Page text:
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Trucking industry updates

Parking legislation for trucks: will it become reality?

The availability of truck parking in the United States remains a concern in the trucking industry. Some truckers have resorted to private paid options due to the lack of government incentives. However, several states are working on legislation to address this issue, including Minnesota, Georgia, New Jersey, and New York.

In Minnesota, the government has allocated funds for truck parking expansion, with $7.75 million designated for construction and expansion of spaces in specific areas. Additionally, $4.8 million is earmarked for truck parking safety projects on major highways, with a focus on Minneapolis and St. Paul.

Georgia has enacted a new law establishing a state freight and logistics transportation plan for the next 20 years, with annual updates on key projects. Meanwhile, in New Jersey, a Senate bill seeks to ensure the inclusion of truck parking in warehouse urbanization plans as a condition for preliminary site plan approval.

Lastly, in New York, several bills aim to increase fines for illegal truck parking in specific areas. Bill S518 proposes fines of $1,000 for semi-trailers parked on city streets, while Bill S519 suggests fines of $400 for trucks parked overnight in residential streets, with fines of $800 for repeat offenses within six months.

Despite these efforts, the current availability of truck parking falls short of requirements. While some states have funding, it does not reflect what truckers truly need: the construction of more parking spaces. The Owner-Operator Independent Drivers Association (OOIDA) has emphasized that expanding safe truck parking enhances road safety for all users and is a priority issue.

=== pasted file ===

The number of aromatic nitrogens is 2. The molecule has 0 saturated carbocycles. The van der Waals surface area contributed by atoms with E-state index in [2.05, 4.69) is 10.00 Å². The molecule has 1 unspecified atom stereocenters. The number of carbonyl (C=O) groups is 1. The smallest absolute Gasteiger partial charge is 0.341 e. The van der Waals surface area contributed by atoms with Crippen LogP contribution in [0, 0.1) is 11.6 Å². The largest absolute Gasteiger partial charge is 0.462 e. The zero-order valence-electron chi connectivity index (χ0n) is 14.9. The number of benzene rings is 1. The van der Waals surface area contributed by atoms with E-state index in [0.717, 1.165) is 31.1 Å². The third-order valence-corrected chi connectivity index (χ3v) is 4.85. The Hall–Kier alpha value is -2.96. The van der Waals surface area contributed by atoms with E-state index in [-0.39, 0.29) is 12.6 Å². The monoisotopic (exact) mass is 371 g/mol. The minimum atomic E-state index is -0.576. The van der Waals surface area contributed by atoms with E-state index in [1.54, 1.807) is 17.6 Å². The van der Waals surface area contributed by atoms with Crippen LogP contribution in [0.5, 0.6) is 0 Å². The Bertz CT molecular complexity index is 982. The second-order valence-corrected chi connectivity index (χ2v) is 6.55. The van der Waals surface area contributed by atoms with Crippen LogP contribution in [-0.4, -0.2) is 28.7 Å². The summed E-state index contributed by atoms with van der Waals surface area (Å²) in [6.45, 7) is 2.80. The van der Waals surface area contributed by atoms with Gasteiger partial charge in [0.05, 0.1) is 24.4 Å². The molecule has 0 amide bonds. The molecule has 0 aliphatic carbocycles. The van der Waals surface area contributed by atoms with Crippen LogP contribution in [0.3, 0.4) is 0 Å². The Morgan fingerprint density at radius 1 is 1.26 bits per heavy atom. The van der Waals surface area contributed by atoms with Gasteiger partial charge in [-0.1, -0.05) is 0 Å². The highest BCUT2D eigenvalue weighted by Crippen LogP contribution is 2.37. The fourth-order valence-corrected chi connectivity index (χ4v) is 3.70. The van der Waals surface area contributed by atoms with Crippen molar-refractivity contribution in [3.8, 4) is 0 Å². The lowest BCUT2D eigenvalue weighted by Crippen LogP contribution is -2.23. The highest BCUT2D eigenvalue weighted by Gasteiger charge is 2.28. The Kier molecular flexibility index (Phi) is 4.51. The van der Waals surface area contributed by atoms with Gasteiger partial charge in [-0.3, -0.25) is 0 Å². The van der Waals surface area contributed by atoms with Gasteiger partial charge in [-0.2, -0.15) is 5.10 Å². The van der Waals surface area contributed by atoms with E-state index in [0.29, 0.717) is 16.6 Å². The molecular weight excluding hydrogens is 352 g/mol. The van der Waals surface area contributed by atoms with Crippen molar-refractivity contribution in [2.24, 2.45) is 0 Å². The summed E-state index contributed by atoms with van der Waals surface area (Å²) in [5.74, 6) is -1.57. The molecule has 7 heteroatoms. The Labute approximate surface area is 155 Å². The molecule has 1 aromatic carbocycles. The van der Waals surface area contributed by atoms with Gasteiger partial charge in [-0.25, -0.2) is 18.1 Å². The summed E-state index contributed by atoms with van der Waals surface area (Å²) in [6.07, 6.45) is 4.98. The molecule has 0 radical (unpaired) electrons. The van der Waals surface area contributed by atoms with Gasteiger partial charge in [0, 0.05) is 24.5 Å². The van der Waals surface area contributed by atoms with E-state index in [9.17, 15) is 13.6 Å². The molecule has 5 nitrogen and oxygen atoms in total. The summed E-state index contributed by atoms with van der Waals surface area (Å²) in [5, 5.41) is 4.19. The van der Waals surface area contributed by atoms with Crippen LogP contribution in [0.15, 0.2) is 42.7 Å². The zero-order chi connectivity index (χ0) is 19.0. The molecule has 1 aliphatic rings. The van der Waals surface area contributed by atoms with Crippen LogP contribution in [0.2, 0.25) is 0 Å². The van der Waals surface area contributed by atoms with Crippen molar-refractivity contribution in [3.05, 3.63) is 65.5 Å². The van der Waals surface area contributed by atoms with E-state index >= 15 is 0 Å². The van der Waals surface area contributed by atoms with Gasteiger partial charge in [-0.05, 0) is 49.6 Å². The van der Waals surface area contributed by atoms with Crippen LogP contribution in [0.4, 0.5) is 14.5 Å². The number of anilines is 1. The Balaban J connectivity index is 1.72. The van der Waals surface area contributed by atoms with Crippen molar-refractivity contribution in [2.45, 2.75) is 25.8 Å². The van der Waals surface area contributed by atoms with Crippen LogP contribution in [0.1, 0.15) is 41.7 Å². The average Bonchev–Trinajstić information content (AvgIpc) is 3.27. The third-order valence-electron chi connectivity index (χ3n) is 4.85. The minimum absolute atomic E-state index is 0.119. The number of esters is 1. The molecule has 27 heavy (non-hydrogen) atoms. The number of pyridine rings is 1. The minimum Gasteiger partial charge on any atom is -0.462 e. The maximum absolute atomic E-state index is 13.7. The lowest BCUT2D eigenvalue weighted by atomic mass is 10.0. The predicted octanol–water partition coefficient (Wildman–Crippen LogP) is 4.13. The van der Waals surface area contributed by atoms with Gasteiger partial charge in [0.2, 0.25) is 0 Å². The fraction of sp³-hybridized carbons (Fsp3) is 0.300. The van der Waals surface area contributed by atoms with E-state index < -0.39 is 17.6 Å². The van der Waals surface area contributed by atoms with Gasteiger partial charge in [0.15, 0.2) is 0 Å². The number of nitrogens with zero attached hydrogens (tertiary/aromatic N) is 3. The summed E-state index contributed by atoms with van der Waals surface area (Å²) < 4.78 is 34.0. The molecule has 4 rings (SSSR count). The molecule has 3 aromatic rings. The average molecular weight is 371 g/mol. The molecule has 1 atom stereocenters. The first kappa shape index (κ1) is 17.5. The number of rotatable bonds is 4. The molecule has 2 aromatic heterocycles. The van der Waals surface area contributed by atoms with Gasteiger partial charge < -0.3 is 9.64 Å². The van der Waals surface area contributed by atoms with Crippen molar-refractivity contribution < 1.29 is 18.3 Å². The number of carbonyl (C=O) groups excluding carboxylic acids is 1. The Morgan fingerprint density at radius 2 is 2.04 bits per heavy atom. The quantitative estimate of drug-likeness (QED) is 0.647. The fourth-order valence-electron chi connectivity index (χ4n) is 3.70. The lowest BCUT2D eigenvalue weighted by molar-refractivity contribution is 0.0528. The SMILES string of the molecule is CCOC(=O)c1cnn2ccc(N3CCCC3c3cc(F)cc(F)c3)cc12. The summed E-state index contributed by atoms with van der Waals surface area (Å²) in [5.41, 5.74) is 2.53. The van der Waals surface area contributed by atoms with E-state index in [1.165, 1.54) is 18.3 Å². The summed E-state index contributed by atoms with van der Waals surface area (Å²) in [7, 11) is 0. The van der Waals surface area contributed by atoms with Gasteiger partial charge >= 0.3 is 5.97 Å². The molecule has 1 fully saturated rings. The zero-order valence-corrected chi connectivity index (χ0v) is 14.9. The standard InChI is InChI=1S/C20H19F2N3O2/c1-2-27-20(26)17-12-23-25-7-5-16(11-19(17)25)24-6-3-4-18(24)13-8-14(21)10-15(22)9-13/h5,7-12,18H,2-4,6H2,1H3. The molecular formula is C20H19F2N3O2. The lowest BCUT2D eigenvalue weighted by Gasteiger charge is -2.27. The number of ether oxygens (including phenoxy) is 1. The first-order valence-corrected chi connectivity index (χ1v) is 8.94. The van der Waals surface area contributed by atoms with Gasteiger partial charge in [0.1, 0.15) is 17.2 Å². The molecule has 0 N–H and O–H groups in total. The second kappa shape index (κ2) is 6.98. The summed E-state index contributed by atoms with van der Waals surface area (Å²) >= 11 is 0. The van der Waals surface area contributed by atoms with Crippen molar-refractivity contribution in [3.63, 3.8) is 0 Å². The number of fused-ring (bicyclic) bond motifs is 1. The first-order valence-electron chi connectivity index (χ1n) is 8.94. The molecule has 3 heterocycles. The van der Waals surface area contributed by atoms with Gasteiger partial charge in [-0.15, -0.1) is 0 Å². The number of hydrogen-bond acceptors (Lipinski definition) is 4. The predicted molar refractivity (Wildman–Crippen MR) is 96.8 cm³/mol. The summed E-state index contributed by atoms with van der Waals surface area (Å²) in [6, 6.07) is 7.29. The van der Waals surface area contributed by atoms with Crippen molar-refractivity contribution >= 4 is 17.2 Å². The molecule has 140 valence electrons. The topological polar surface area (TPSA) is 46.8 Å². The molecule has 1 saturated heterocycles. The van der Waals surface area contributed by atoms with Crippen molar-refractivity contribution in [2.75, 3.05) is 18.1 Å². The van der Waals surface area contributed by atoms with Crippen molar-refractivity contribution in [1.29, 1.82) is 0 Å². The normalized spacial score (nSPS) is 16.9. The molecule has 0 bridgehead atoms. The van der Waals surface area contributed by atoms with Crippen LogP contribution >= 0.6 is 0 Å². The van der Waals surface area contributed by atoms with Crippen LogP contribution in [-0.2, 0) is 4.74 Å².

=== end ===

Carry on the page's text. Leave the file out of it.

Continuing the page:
En la imagen se muestra un estacionamiento de camiones

States crack down on predatory towing

Another issue plaguing the transportation industry is the practice of predatory towing. At least four states have already taken action this year, implementing changes aimed at creating basic consumer protections.

In Tennessee, a regulation restricting booting to commercial lots will take effect on July 1st. Additionally, licensed parking attendants must be present to remove boots within 45 minutes. The fee for boot removal is capped at $75, and towing companies must release vehicles to owners for a fee not exceeding $100 if the vehicle has not left the parking area. The law also prohibits booting or immobilizing commercial vehicles with USDOT numbers or commercial license plates.

Similarly, in Florida, a new law effective July 1st requires counties to establish maximum rates. Additionally, towing operators must maintain a visible fee sheet at their workplace, available to anyone who requests it. The law also ensures that towing operators allow vehicle inspection and release within an hour of necessary documentation submission.

Virginia joins in with a new law that prohibits soliciting towing services at accident or breakdown sites on highways, with fines of up to $500 and harsher penalties for repeat offenders. Another law prohibits towing trucks from passing by accident sites and offering towing services if the police have already initiated the towing process. These measures aim to prevent interference with law enforcement’s work in emergencies.

Additionally, on July 1st in Mississippi, a new law prohibiting billing per pound for unauthorized towing will take effect, establishing a resolution process for truck owners disputing fees and recovery expenses. The law also provides for disciplinary measures against towing service providers and prohibits law enforcement officers from receiving compensation for selecting a specific towing service.

OOIDA continues to work with states to establish regulations and legislation that protect truckers involved in predatory towing practices.

En la imagen se muestra un gancho de grúa con un camión de fondo

Diesel prices continue to decline

According to data from the Energy Information Administration, the national average diesel price continued its downward trend, reaching $3.726 per gallon in the week of June 3rd. Average prices by region in the United States are as follows:

  • East Coast: $3.741
  • Central Atlantic: $4.086
  • California: $4.968
  • Gulf Coast: $3.450
  • Midwest: $3.592
  • Rocky Mountains: $3.685
  • West Coast: $4.429
En la imagen se muestra un letrero con el preico del diésel

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